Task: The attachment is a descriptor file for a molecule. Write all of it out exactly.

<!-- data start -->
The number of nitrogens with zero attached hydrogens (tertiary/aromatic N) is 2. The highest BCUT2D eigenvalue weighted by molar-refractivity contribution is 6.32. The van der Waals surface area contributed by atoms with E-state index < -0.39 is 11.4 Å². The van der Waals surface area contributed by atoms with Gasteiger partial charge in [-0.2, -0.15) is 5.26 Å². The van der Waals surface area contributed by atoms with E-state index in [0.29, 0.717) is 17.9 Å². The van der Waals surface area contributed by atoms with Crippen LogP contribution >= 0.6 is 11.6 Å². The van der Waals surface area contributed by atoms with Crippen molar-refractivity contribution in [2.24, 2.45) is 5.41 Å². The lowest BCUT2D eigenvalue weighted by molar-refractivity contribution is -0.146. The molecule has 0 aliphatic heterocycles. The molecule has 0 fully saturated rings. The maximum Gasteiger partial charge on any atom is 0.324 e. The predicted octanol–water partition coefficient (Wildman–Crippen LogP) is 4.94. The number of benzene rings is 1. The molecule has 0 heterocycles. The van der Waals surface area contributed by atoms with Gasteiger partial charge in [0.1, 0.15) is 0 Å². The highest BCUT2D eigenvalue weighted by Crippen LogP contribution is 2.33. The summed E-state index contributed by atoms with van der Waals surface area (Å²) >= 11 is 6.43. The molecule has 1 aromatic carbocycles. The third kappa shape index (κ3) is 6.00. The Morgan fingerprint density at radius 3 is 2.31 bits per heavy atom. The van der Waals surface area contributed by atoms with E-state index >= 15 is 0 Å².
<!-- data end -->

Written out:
The number of nitrogens with zero attached hydrogens (tertiary/aromatic N) is 2. The highest BCUT2D eigenvalue weighted by molar-refractivity contribution is 6.32. The van der Waals surface area contributed by atoms with E-state index < -0.39 is 11.4 Å². The van der Waals surface area contributed by atoms with Gasteiger partial charge in [-0.2, -0.15) is 5.26 Å². The van der Waals surface area contributed by atoms with E-state index in [0.29, 0.717) is 17.9 Å². The van der Waals surface area contributed by atoms with Crippen LogP contribution >= 0.6 is 11.6 Å². The van der Waals surface area contributed by atoms with Crippen molar-refractivity contribution in [2.24, 2.45) is 5.41 Å². The lowest BCUT2D eigenvalue weighted by molar-refractivity contribution is -0.146. The molecule has 0 aliphatic heterocycles. The molecule has 0 fully saturated rings. The maximum Gasteiger partial charge on any atom is 0.324 e. The predicted octanol–water partition coefficient (Wildman–Crippen LogP) is 4.94. The number of benzene rings is 1. The molecule has 0 heterocycles. The van der Waals surface area contributed by atoms with Gasteiger partial charge in [0.1, 0.15) is 0 Å². The highest BCUT2D eigenvalue weighted by Crippen LogP contribution is 2.33. The summed E-state index contributed by atoms with van der Waals surface area (Å²) >= 11 is 6.43. The molecule has 1 aromatic carbocycles. The third kappa shape index (κ3) is 6.00. The Morgan fingerprint density at radius 3 is 2.31 bits per heavy atom. The van der Waals surface area contributed by atoms with E-state index >= 15 is 0 Å².